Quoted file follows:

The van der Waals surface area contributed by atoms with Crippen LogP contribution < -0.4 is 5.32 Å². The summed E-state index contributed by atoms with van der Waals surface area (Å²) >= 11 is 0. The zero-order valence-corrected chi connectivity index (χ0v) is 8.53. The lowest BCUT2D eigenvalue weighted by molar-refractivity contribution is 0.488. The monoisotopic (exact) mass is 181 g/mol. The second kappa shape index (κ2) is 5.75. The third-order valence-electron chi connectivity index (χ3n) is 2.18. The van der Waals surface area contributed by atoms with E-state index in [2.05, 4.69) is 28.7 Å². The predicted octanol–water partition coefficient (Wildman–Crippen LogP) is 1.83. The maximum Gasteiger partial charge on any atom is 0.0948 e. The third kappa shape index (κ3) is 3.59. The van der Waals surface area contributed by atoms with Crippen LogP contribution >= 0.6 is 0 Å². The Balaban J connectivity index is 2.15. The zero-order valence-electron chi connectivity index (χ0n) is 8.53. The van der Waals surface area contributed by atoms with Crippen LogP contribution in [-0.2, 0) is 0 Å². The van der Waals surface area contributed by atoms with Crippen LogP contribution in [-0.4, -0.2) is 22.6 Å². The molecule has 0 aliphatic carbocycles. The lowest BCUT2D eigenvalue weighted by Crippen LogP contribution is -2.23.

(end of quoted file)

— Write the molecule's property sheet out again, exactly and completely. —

The van der Waals surface area contributed by atoms with Crippen LogP contribution < -0.4 is 5.32 Å². The summed E-state index contributed by atoms with van der Waals surface area (Å²) >= 11 is 0. The zero-order valence-corrected chi connectivity index (χ0v) is 8.53. The lowest BCUT2D eigenvalue weighted by molar-refractivity contribution is 0.488. The monoisotopic (exact) mass is 181 g/mol. The second kappa shape index (κ2) is 5.75. The third-order valence-electron chi connectivity index (χ3n) is 2.18. The van der Waals surface area contributed by atoms with E-state index in [2.05, 4.69) is 28.7 Å². The predicted octanol–water partition coefficient (Wildman–Crippen LogP) is 1.83. The maximum Gasteiger partial charge on any atom is 0.0948 e. The third kappa shape index (κ3) is 3.59. The van der Waals surface area contributed by atoms with Crippen LogP contribution >= 0.6 is 0 Å². The Balaban J connectivity index is 2.15. The zero-order valence-electron chi connectivity index (χ0n) is 8.53. The van der Waals surface area contributed by atoms with Crippen LogP contribution in [-0.2, 0) is 0 Å². The van der Waals surface area contributed by atoms with Crippen LogP contribution in [-0.4, -0.2) is 22.6 Å². The molecule has 0 aliphatic carbocycles. The lowest BCUT2D eigenvalue weighted by Crippen LogP contribution is -2.23.